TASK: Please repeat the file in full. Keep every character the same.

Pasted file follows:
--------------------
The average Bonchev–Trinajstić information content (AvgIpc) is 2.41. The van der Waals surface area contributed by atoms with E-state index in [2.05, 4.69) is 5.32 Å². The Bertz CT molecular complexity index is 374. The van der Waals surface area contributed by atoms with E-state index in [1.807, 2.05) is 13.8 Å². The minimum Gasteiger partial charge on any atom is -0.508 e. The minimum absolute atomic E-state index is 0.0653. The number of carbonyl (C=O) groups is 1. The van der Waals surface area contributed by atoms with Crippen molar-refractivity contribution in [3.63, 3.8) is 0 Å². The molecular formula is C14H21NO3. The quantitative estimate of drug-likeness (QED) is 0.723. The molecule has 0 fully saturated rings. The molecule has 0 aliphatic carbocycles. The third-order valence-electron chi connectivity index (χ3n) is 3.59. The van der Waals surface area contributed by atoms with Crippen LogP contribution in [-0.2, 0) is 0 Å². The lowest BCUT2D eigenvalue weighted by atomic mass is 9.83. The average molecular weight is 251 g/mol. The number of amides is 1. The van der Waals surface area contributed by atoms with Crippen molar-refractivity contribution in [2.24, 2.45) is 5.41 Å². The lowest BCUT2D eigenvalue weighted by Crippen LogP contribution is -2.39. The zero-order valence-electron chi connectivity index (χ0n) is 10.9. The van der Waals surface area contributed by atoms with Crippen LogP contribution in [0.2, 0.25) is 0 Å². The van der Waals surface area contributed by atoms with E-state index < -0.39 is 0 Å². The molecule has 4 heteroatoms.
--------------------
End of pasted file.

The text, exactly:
The average Bonchev–Trinajstić information content (AvgIpc) is 2.41. The van der Waals surface area contributed by atoms with E-state index in [2.05, 4.69) is 5.32 Å². The Bertz CT molecular complexity index is 374. The van der Waals surface area contributed by atoms with E-state index in [1.807, 2.05) is 13.8 Å². The minimum Gasteiger partial charge on any atom is -0.508 e. The minimum absolute atomic E-state index is 0.0653. The number of carbonyl (C=O) groups is 1. The van der Waals surface area contributed by atoms with Crippen molar-refractivity contribution in [3.63, 3.8) is 0 Å². The molecular formula is C14H21NO3. The quantitative estimate of drug-likeness (QED) is 0.723. The molecule has 0 fully saturated rings. The molecule has 0 aliphatic carbocycles. The third-order valence-electron chi connectivity index (χ3n) is 3.59. The van der Waals surface area contributed by atoms with Crippen LogP contribution in [-0.2, 0) is 0 Å². The lowest BCUT2D eigenvalue weighted by atomic mass is 9.83. The average molecular weight is 251 g/mol. The number of amides is 1. The van der Waals surface area contributed by atoms with Crippen molar-refractivity contribution in [2.24, 2.45) is 5.41 Å². The lowest BCUT2D eigenvalue weighted by Crippen LogP contribution is -2.39. The zero-order valence-electron chi connectivity index (χ0n) is 10.9. The van der Waals surface area contributed by atoms with Crippen LogP contribution in [0.2, 0.25) is 0 Å². The van der Waals surface area contributed by atoms with E-state index < -0.39 is 0 Å². The molecule has 4 heteroatoms.